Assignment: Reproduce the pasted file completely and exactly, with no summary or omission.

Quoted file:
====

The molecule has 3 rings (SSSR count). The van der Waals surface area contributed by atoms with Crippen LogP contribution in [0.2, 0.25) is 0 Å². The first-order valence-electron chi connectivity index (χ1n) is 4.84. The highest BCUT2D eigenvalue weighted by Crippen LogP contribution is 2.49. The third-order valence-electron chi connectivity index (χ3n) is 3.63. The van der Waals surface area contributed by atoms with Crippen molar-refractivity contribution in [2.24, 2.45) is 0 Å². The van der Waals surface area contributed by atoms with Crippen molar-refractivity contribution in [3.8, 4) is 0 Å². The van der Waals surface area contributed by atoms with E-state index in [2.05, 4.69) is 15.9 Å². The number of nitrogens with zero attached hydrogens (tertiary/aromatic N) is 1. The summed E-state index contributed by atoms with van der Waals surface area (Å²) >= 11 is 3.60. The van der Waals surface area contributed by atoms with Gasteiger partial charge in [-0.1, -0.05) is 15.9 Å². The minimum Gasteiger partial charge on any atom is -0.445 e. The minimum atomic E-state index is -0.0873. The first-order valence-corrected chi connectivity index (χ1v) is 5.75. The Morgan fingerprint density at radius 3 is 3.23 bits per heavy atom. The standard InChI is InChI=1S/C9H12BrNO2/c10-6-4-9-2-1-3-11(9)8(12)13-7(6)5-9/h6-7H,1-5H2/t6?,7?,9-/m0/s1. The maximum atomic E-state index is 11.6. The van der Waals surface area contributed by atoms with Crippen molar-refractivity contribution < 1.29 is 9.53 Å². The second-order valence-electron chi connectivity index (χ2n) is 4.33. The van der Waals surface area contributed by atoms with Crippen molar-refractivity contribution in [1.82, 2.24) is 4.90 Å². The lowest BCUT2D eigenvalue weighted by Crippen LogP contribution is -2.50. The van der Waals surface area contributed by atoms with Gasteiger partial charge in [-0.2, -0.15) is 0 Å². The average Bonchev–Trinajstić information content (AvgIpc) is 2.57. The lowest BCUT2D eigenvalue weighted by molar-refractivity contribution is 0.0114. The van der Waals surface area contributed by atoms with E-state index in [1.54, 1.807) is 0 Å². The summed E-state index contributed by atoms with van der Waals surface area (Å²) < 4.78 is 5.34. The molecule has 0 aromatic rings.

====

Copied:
The molecule has 3 rings (SSSR count). The van der Waals surface area contributed by atoms with Crippen LogP contribution in [0.2, 0.25) is 0 Å². The first-order valence-electron chi connectivity index (χ1n) is 4.84. The highest BCUT2D eigenvalue weighted by Crippen LogP contribution is 2.49. The third-order valence-electron chi connectivity index (χ3n) is 3.63. The van der Waals surface area contributed by atoms with Crippen molar-refractivity contribution in [2.24, 2.45) is 0 Å². The van der Waals surface area contributed by atoms with Crippen molar-refractivity contribution in [3.8, 4) is 0 Å². The van der Waals surface area contributed by atoms with E-state index in [2.05, 4.69) is 15.9 Å². The number of nitrogens with zero attached hydrogens (tertiary/aromatic N) is 1. The summed E-state index contributed by atoms with van der Waals surface area (Å²) >= 11 is 3.60. The van der Waals surface area contributed by atoms with Gasteiger partial charge in [-0.1, -0.05) is 15.9 Å². The minimum Gasteiger partial charge on any atom is -0.445 e. The minimum atomic E-state index is -0.0873. The first-order valence-corrected chi connectivity index (χ1v) is 5.75. The Morgan fingerprint density at radius 3 is 3.23 bits per heavy atom. The standard InChI is InChI=1S/C9H12BrNO2/c10-6-4-9-2-1-3-11(9)8(12)13-7(6)5-9/h6-7H,1-5H2/t6?,7?,9-/m0/s1. The maximum atomic E-state index is 11.6. The van der Waals surface area contributed by atoms with Crippen molar-refractivity contribution < 1.29 is 9.53 Å². The second-order valence-electron chi connectivity index (χ2n) is 4.33. The van der Waals surface area contributed by atoms with Crippen molar-refractivity contribution in [1.82, 2.24) is 4.90 Å². The lowest BCUT2D eigenvalue weighted by Crippen LogP contribution is -2.50. The van der Waals surface area contributed by atoms with Gasteiger partial charge in [-0.2, -0.15) is 0 Å². The average Bonchev–Trinajstić information content (AvgIpc) is 2.57. The lowest BCUT2D eigenvalue weighted by molar-refractivity contribution is 0.0114. The van der Waals surface area contributed by atoms with E-state index in [1.54, 1.807) is 0 Å². The summed E-state index contributed by atoms with van der Waals surface area (Å²) < 4.78 is 5.34. The molecule has 0 aromatic rings.